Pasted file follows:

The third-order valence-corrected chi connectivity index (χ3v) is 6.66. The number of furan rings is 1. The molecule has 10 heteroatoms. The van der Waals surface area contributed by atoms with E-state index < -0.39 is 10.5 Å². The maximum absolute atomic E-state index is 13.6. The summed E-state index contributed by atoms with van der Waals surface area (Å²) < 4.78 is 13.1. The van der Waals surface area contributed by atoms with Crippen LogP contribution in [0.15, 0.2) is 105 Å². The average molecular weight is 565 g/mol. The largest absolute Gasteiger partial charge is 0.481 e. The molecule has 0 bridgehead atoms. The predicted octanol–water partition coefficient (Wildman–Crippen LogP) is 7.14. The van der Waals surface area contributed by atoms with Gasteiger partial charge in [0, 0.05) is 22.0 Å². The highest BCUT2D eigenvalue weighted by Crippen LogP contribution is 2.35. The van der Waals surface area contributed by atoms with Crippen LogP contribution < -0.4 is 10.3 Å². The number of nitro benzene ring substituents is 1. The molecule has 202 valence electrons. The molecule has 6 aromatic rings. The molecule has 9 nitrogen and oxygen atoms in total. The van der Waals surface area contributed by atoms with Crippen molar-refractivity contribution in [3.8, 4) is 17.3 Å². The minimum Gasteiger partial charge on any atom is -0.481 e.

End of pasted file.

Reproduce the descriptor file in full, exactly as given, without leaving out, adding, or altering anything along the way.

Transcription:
The third-order valence-corrected chi connectivity index (χ3v) is 6.66. The number of furan rings is 1. The molecule has 10 heteroatoms. The van der Waals surface area contributed by atoms with E-state index < -0.39 is 10.5 Å². The maximum absolute atomic E-state index is 13.6. The summed E-state index contributed by atoms with van der Waals surface area (Å²) < 4.78 is 13.1. The van der Waals surface area contributed by atoms with Crippen LogP contribution in [0.15, 0.2) is 105 Å². The average molecular weight is 565 g/mol. The largest absolute Gasteiger partial charge is 0.481 e. The molecule has 0 bridgehead atoms. The predicted octanol–water partition coefficient (Wildman–Crippen LogP) is 7.14. The van der Waals surface area contributed by atoms with Gasteiger partial charge in [0, 0.05) is 22.0 Å². The highest BCUT2D eigenvalue weighted by Crippen LogP contribution is 2.35. The van der Waals surface area contributed by atoms with Crippen LogP contribution < -0.4 is 10.3 Å². The number of nitro benzene ring substituents is 1. The molecule has 202 valence electrons. The molecule has 6 aromatic rings. The molecule has 9 nitrogen and oxygen atoms in total. The van der Waals surface area contributed by atoms with Crippen molar-refractivity contribution in [3.8, 4) is 17.3 Å². The minimum Gasteiger partial charge on any atom is -0.481 e.